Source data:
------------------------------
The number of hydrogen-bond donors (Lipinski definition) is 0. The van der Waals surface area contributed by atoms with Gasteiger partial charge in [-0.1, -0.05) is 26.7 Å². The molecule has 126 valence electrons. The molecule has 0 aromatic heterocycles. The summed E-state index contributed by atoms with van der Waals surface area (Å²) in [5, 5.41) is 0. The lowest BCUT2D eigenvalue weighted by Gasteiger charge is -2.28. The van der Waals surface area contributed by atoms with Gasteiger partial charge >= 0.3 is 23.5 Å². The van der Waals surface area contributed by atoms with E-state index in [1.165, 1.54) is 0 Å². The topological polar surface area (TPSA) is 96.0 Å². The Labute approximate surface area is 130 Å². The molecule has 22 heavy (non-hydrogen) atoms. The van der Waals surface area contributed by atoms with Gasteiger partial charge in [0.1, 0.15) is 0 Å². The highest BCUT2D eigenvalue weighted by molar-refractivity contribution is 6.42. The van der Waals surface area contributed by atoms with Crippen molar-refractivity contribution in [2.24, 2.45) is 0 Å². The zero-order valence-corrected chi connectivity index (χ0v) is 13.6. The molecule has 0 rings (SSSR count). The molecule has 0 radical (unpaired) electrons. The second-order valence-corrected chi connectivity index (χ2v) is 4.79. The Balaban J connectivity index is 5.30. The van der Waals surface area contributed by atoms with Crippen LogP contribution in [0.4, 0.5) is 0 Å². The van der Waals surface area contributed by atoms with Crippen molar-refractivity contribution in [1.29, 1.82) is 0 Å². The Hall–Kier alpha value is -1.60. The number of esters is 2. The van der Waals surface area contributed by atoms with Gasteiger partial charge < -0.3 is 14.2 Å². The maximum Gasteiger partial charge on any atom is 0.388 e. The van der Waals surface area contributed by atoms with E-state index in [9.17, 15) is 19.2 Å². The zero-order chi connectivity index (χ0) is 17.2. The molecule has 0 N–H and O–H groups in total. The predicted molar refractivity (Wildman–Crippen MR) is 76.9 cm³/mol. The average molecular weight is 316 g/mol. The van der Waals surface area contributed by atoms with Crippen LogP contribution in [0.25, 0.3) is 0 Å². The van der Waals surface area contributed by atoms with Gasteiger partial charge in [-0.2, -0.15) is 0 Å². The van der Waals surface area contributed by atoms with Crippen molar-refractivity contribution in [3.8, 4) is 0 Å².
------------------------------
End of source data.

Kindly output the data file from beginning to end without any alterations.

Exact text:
The number of hydrogen-bond donors (Lipinski definition) is 0. The van der Waals surface area contributed by atoms with Gasteiger partial charge in [-0.1, -0.05) is 26.7 Å². The molecule has 126 valence electrons. The molecule has 0 aromatic heterocycles. The summed E-state index contributed by atoms with van der Waals surface area (Å²) in [5, 5.41) is 0. The lowest BCUT2D eigenvalue weighted by Gasteiger charge is -2.28. The van der Waals surface area contributed by atoms with Gasteiger partial charge >= 0.3 is 23.5 Å². The van der Waals surface area contributed by atoms with E-state index in [1.165, 1.54) is 0 Å². The topological polar surface area (TPSA) is 96.0 Å². The Labute approximate surface area is 130 Å². The molecule has 22 heavy (non-hydrogen) atoms. The van der Waals surface area contributed by atoms with Gasteiger partial charge in [0.1, 0.15) is 0 Å². The highest BCUT2D eigenvalue weighted by molar-refractivity contribution is 6.42. The van der Waals surface area contributed by atoms with Crippen molar-refractivity contribution in [2.24, 2.45) is 0 Å². The zero-order valence-corrected chi connectivity index (χ0v) is 13.6. The molecule has 0 rings (SSSR count). The molecule has 0 radical (unpaired) electrons. The second-order valence-corrected chi connectivity index (χ2v) is 4.79. The Balaban J connectivity index is 5.30. The van der Waals surface area contributed by atoms with Crippen LogP contribution in [0.4, 0.5) is 0 Å². The van der Waals surface area contributed by atoms with Crippen molar-refractivity contribution in [1.29, 1.82) is 0 Å². The Hall–Kier alpha value is -1.60. The number of esters is 2. The van der Waals surface area contributed by atoms with Gasteiger partial charge < -0.3 is 14.2 Å². The maximum Gasteiger partial charge on any atom is 0.388 e. The van der Waals surface area contributed by atoms with E-state index in [9.17, 15) is 19.2 Å². The zero-order chi connectivity index (χ0) is 17.2. The molecule has 0 N–H and O–H groups in total. The predicted molar refractivity (Wildman–Crippen MR) is 76.9 cm³/mol. The average molecular weight is 316 g/mol. The van der Waals surface area contributed by atoms with Crippen LogP contribution in [0.25, 0.3) is 0 Å². The van der Waals surface area contributed by atoms with Gasteiger partial charge in [-0.2, -0.15) is 0 Å². The van der Waals surface area contributed by atoms with Crippen molar-refractivity contribution in [3.8, 4) is 0 Å².